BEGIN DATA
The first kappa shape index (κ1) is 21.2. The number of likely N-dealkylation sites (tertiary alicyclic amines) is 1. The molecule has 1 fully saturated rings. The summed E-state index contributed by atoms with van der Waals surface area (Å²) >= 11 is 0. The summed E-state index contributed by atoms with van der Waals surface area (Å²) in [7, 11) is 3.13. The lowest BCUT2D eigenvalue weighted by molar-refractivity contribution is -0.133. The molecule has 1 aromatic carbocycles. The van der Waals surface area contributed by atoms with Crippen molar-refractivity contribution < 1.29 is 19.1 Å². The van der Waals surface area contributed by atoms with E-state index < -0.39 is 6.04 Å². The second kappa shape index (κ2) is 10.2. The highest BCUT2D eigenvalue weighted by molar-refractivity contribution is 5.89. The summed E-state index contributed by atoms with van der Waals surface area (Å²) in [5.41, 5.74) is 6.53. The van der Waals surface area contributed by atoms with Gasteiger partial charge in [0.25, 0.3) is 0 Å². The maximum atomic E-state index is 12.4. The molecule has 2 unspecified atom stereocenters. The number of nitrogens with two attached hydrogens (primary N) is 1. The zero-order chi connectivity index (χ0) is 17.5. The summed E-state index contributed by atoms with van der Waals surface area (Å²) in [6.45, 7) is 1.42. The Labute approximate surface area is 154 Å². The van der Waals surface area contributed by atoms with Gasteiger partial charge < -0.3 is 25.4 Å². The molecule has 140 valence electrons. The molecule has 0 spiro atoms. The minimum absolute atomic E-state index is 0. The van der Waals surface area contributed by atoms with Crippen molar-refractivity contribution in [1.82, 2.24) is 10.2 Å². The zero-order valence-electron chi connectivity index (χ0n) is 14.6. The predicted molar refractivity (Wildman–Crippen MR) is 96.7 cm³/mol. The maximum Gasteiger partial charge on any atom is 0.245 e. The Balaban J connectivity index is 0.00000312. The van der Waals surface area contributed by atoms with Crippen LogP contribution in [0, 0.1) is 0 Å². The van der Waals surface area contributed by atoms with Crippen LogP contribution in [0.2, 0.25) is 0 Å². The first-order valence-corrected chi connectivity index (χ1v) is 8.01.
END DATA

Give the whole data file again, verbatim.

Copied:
The first kappa shape index (κ1) is 21.2. The number of likely N-dealkylation sites (tertiary alicyclic amines) is 1. The molecule has 1 fully saturated rings. The summed E-state index contributed by atoms with van der Waals surface area (Å²) >= 11 is 0. The summed E-state index contributed by atoms with van der Waals surface area (Å²) in [7, 11) is 3.13. The lowest BCUT2D eigenvalue weighted by molar-refractivity contribution is -0.133. The molecule has 1 aromatic carbocycles. The van der Waals surface area contributed by atoms with Crippen molar-refractivity contribution < 1.29 is 19.1 Å². The van der Waals surface area contributed by atoms with E-state index < -0.39 is 6.04 Å². The second kappa shape index (κ2) is 10.2. The highest BCUT2D eigenvalue weighted by molar-refractivity contribution is 5.89. The summed E-state index contributed by atoms with van der Waals surface area (Å²) in [5.41, 5.74) is 6.53. The van der Waals surface area contributed by atoms with Gasteiger partial charge in [0.25, 0.3) is 0 Å². The maximum atomic E-state index is 12.4. The molecule has 2 unspecified atom stereocenters. The number of nitrogens with two attached hydrogens (primary N) is 1. The zero-order chi connectivity index (χ0) is 17.5. The summed E-state index contributed by atoms with van der Waals surface area (Å²) in [6.45, 7) is 1.42. The Labute approximate surface area is 154 Å². The van der Waals surface area contributed by atoms with Gasteiger partial charge < -0.3 is 25.4 Å². The molecule has 140 valence electrons. The molecule has 0 spiro atoms. The minimum absolute atomic E-state index is 0. The van der Waals surface area contributed by atoms with Crippen molar-refractivity contribution in [1.82, 2.24) is 10.2 Å². The zero-order valence-electron chi connectivity index (χ0n) is 14.6. The predicted molar refractivity (Wildman–Crippen MR) is 96.7 cm³/mol. The maximum Gasteiger partial charge on any atom is 0.245 e. The Balaban J connectivity index is 0.00000312. The van der Waals surface area contributed by atoms with Crippen LogP contribution in [0, 0.1) is 0 Å². The van der Waals surface area contributed by atoms with Crippen LogP contribution in [0.2, 0.25) is 0 Å². The first-order valence-corrected chi connectivity index (χ1v) is 8.01.